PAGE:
A Taiwanese American politician who was sworn into office as a representative of lower Manhattan in the New York State Assembly on Wednesday has made history by being the first Asian American in history to represent Chinatown.
Yuh-Line Niou, a member of the Democratic party, beat out Alice Cancel to win the state assembly seat in November, which was previously occupied by Sheldon Silver. Silver kept the seat for over four decades before he left office in early 2016, after being convicted on federal corruption charges, according to The New York Times.
Niou — a 33-year-old who was born in Taiwan, grew up in Oregon and who moved to New York in 2010 to get her master’s degree in public administration — told The New Yorker that she decided to pursue a career in government because her mother once told her to “make herself useful,” a mantra she internalized.
“As hard as I think it is to navigate American politics, being the child of immigrants and having to deal with the shame of ostracization or whatever, I just have to think of my mom,” Niou told The New Yorker.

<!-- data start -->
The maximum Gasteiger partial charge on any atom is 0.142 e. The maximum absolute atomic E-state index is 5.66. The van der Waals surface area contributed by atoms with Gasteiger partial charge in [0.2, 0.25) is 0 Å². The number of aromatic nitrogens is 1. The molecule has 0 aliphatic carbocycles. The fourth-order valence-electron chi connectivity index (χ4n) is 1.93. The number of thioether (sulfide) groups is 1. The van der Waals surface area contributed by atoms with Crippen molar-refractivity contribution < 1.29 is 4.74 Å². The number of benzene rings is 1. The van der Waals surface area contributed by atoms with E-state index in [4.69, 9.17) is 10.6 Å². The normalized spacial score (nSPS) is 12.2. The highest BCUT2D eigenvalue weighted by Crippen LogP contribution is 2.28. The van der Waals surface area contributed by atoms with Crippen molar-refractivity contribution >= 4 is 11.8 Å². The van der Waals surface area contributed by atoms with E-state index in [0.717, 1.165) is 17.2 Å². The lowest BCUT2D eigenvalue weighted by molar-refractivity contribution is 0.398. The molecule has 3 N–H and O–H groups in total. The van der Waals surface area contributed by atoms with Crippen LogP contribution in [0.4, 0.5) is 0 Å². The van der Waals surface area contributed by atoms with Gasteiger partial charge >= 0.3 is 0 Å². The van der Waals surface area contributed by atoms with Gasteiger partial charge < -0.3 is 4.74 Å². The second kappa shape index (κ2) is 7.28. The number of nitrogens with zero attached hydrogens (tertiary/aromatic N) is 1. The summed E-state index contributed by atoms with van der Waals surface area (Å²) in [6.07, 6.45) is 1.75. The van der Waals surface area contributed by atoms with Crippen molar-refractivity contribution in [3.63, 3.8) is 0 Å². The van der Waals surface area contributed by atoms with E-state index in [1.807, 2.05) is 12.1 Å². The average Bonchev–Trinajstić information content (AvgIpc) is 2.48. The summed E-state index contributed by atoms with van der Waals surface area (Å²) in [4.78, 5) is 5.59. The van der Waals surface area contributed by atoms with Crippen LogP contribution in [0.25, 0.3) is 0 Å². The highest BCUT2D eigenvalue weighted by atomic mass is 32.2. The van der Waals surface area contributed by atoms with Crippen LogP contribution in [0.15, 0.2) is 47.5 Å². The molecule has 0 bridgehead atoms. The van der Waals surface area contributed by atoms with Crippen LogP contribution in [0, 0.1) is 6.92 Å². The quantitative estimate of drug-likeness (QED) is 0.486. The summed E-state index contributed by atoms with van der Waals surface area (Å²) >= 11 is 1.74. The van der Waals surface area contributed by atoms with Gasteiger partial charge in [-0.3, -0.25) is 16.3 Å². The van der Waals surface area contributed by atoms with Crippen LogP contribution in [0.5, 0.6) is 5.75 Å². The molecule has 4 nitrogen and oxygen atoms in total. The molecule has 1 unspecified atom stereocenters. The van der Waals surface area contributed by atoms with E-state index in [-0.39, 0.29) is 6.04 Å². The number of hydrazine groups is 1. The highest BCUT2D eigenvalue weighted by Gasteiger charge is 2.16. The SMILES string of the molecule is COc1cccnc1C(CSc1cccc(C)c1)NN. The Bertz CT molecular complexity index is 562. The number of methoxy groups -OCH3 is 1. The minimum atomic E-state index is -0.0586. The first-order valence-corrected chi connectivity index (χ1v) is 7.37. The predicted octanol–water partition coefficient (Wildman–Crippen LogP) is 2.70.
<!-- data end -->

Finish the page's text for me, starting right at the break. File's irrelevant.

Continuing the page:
Many members of the Asian Pacific American community, such as Jenny Lam Low, a community relations executive from New York City, took to social media to express their sentiments.
— Jenny Lam Low (@jennylamlow) January 5, 2017
“Congratulations Yuh-Line, the first Asian American Assembly Member from the [65th District], where 40 percent residents are [of] Asian descent,” Low wrote on Twitter, with an accompanying picture of her and Niou together.
Mai Dinh, a New York resident, said on Twitter that she is rooting for Niou’s success and that she’s “very interested in how Yuh-Line will represent and lead [her] district in Albany.”
— Mai Dinh (@withlovemai) January 4, 2017
Niou’s platform ran on increasing the minimum wage to $15 an hour, closing loopholes landlords use to deregulate apartments, stifling corrupt politicians and bettering public schools, according to Ballotpedia.